Canceling Sexual Morality
By Judie Brown
The so-called “cancel culture” has come into vogue over the past few years. According to Webster’s dictionary, the first use of the term was in 2017. At the time, the term was defined as “the practice or tendency of engaging in mass canceling . . . as a way of expressing disapproval and exerting social pressure.”
But when we unpack these words, it is easy to see that “mass canceling” can apply to a great many things, some of which started happening decades ago. While today’s cultural elites may deny it, the natural law always speaks for itself and takes no prisoners. Neither will this series.
The cancellation of sexual morality began long before 2017.
It all started with the introduction of contraception/birth control. According to historians, the use of birth control dates back to ancient times, but the United States became part of that timeline around the 1870s. It percolated along from there until Margaret Sanger’s efforts began in the early 1900s.
Sanger’s work revolutionized the way men and women think about marital relations, infidelity, and so much more. The very concept of using a device or a chemical to prevent pregnancy provided a way for women to avoid the consequences of marital relations or extramarital affairs. By contrast, it provided a way for men to avoid responsibility and to lose respect for the dignity of women.
That is how birth control became the first step in the effort to revoke sexual morality. Birth control literally cancelled nature’s design of women and replaced it with an artificial barrier to the procreation of children. Thus, the cancel culture began.
This does not mean, of course, that the biology of the male or the female actually changed, but rather that the functions of the female body were manipulated for the sake of sexual pleasure.
Catholic author Patrick Coffin puts it this way: “It’s enough to say that contraception violates the natural law because contraception acts against the natural end, or goal, of sexual intercourse, which is the coming to be of new human life. Sexual intercourse is, in Janet Smith’s fine phrase, clearly ordained to ‘babies and bonding.’ We tamper with this fundamental order of things at our peril.”
And, indeed, society has done exactly that. Overall, the sexual moral health of the populace suffered a severe blow with the advent and increased use of contraception.
For example, Professor Janet Smith explains that, on college campuses today, “college newspapers are filled with news of campuses that are devising codes of moral sexual behavior—codes that are designed primarily to stop or reduce the incidence of date rape on campus. These codes suggest, mandate, require—I am not certain what is the correct word—that in sexual activity neither individual proceed to the next level of sexual activity without obtaining the permission of the other individual.”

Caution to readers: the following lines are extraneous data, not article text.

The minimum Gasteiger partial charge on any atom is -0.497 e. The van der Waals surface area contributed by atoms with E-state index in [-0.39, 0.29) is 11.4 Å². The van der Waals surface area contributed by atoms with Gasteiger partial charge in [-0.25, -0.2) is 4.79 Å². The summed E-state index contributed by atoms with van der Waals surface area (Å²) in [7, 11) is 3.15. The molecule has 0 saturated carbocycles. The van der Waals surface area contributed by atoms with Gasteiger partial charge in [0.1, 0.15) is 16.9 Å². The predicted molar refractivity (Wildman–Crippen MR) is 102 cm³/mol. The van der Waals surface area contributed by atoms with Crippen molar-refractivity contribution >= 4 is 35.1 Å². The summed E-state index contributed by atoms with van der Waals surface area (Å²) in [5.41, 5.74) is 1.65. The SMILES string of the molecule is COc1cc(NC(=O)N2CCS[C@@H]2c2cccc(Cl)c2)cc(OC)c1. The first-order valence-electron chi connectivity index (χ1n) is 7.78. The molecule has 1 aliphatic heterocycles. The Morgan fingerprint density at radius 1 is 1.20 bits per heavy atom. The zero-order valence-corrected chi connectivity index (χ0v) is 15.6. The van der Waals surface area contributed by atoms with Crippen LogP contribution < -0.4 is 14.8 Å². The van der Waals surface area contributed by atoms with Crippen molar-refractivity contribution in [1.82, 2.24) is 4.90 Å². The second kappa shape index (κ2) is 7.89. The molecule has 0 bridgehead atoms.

Smith tells us that the very existence of such codes suggests that “whatever one feels comfortable with and whatever one agrees to is morally o.k. This is basically what we are teaching to our young people and they are doing much what one would expect given that teaching. As long as it feels good, and they have consented to it, there is no reason for them not to do ‘it.’”
And the results are devastating, not only for young people and their bodily health but even more importantly, the health of their souls.
As society has moved ever closer to the idea that sexual relationships should have nothing to do with chastity or fidelity, it has moved farther away from God and closer to the devastation that follows widespread acceptance of birth control.
This is why we say that St. Paul VI was a prophet when he warned in Humanae Vitae:
Responsible men can become more deeply convinced of the truth of the doctrine laid down by the Church on this issue if they reflect on the consequences of methods and plans for artificial birth control. Let them first consider how easily this course of action could open wide the way for marital infidelity and a general lowering of moral standards. Not much experience is needed to be fully aware of human weakness and to understand that human beings—and especially the young, who are so exposed to temptation—need incentives to keep the moral law, and it is an evil thing to make it easy for them to break that law. Another effect that gives cause for alarm is that a man who grows accustomed to the use of contraceptive methods may forget the reverence due to a woman, and, disregarding her physical and emotional equilibrium, reduce her to being a mere instrument for the satisfaction of his own desires, no longer considering her as his partner whom he should surround with care and affection.
It is with the general lowering of moral standards, the jeopardy in which the young are placed, and the lost respect for women that we arrive at one simple conclusion in this first essay—that revoking sexual morality has been a grave error and the aftermath devastating.
We will expose this in coming installments with the hope that, together, we can understand the egregious price society has paid since the revocation of sexual morality.